Most people will find at least one ancestor on their tree who served in some form during the American Civil War (1861-1865). Since people are fascinated with this time frame in American history, many archives and records have been saved over the decades.
A good online resource is Civil War Archives.com. This site has Union and Confederate Regimental Histories, Union Corps Histories, Soldier’s Letters and Diaries. Start a search with the ‘File Index’ tab at the bottom. Click on it to show several categories: soldiers’ letters, regiments, diaries and battle reports. Use the ‘Search This Site’ tab for a specific surname or military unit. The information on the regiments is very complete. Reading some of the diaries, even if it not your ancestor but of the same unit can really give insight to life during the war. The same is true for the letters, most transcribed so you can read them easier. The site includes what information has been gathered on the specific soldier who wrote the letter(s).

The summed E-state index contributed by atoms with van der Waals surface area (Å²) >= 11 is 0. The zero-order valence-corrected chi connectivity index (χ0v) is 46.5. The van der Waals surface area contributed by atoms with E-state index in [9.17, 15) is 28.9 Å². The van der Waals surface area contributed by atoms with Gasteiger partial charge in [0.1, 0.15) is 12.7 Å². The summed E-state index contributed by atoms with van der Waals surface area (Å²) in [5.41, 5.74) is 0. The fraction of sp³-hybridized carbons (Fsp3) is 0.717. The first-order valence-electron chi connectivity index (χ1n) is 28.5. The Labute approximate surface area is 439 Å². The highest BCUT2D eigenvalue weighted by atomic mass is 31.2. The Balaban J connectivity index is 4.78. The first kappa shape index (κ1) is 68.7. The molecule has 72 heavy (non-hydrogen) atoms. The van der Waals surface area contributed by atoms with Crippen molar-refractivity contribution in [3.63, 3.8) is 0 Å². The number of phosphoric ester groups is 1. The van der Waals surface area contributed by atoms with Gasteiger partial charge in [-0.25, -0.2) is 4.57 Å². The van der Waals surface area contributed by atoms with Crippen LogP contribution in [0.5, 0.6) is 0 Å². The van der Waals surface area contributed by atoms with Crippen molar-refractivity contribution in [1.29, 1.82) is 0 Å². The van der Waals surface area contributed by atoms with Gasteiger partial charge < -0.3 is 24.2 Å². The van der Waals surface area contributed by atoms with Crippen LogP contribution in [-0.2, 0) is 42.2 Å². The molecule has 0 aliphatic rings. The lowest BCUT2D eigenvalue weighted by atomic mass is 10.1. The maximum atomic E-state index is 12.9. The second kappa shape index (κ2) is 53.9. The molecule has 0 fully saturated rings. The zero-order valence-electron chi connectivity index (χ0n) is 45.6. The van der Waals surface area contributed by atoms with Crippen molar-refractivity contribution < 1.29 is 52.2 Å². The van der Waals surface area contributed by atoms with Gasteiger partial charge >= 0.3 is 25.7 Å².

The online site for Virginia Tech has a good selection of digital copies of letters written by the soldiers during the Civil War. It has a wide variety, not just those from Virginia. The letters are transcribed since the handwriting can be difficult to read.
Another site is titled Civil War Home, with a large selection of letters. Many of the letters or journals are from non-soldiers writing about life during the war. One very interesting was a Georgia Plantation during Sherman’s Army on the March to the Sea, as recorded in the diary of Dolly Sumner Lunt.
The University of Washington has a digital collection of Civil War letters donated by families.
Photos: Envelope of a Civil War letter and the handwritten letter from a soldier in a Tennessee hospital in 1863.
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